Publication Date

2013

Abstract

Evidence now suggests executive dysfunction in Body Dysmorphic Disorder (BDD) which may be related to Obsessive-Compulsive Disorder (OCD). However, neurocognitive performance in the two disorders has rarely been compared. This study compared 14 BDD participants on neurocognitive tasks taken from the Cambridge Automated Neuropsychological Test Automated Battery (CANTAB) with previously published data from 23 OCD participants (Purcell, Maruff, Kyrios, & Pantelis, 1998). Effect sizes from three executive function tests (Spatial Span, Spatial Working Memory and Stockings of Cambridge), and one visual memory task (Pattern Recognition) were compared for group differences using difference and equivalence testing. Equivalence testing was used to determine whether BDD and OCD effects sizes were equivalent, non-equivalent or equivocal. Results indicated an equivocal pattern for Spatial Span, Spatial Working Memory, Pattern Recognition and most Stockings of Cambridge measures. However, results for Stockings of Cambridge accuracy measure indicated a non-equivalent pattern, with BDD but not OCD participants performing significantly worse than controls. Results suggest a number of similarities in neurocognitive function in BDD and OCD, although it was not possible to establish statistical equivalence on most study measures. The findings raise the possibility of more severe planning deficits in BDD compared to OCD.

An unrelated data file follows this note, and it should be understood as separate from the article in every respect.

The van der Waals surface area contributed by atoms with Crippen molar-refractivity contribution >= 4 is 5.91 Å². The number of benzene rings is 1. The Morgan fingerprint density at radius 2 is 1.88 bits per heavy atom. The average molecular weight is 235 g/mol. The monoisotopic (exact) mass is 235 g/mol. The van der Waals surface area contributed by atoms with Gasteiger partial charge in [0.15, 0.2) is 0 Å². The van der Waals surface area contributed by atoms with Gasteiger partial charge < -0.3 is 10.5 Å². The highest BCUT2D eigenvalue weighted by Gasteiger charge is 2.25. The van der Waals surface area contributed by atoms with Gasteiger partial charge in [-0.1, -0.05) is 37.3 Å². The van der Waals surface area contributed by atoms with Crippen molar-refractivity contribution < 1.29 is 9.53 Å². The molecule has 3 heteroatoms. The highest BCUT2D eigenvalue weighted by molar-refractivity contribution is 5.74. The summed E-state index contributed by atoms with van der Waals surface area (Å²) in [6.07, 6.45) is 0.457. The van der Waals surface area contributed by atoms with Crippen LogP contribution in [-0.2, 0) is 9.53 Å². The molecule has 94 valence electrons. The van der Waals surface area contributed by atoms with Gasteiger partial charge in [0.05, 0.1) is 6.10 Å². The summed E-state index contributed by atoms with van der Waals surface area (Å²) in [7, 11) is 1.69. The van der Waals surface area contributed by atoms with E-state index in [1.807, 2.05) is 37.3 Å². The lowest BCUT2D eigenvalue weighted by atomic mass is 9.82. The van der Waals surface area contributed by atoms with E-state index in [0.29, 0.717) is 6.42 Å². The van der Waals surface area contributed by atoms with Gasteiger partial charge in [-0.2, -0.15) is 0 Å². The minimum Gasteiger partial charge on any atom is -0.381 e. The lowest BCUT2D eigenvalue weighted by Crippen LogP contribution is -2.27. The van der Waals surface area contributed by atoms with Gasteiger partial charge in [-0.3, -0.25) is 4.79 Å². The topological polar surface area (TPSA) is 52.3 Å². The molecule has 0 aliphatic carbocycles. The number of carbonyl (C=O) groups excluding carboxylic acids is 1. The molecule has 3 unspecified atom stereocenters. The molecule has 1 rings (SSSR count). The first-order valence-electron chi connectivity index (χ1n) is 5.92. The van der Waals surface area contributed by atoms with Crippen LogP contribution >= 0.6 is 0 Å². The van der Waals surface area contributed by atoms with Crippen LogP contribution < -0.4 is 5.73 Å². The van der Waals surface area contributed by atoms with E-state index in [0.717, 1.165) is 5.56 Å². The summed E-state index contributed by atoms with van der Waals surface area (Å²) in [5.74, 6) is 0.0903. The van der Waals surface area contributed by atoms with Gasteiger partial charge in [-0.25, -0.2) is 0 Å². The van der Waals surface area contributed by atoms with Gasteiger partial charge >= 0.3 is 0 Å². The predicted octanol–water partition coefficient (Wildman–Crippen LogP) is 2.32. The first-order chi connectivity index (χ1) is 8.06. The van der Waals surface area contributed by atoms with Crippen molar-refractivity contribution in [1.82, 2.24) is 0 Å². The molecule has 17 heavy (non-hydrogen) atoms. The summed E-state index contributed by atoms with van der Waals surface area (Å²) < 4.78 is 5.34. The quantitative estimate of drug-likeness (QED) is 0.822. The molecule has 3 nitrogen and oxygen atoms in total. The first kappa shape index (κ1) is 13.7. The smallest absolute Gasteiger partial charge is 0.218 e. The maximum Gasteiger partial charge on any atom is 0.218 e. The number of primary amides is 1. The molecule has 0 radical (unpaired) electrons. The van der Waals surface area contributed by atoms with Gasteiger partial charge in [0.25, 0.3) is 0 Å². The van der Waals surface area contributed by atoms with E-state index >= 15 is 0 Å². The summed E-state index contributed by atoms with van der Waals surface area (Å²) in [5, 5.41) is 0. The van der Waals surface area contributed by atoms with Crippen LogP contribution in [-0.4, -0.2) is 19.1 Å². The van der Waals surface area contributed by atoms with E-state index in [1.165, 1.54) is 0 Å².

School/Institute

Mary MacKillop Institute for Health Research

Document Type

Journal Article

Access Rights

ERA Access

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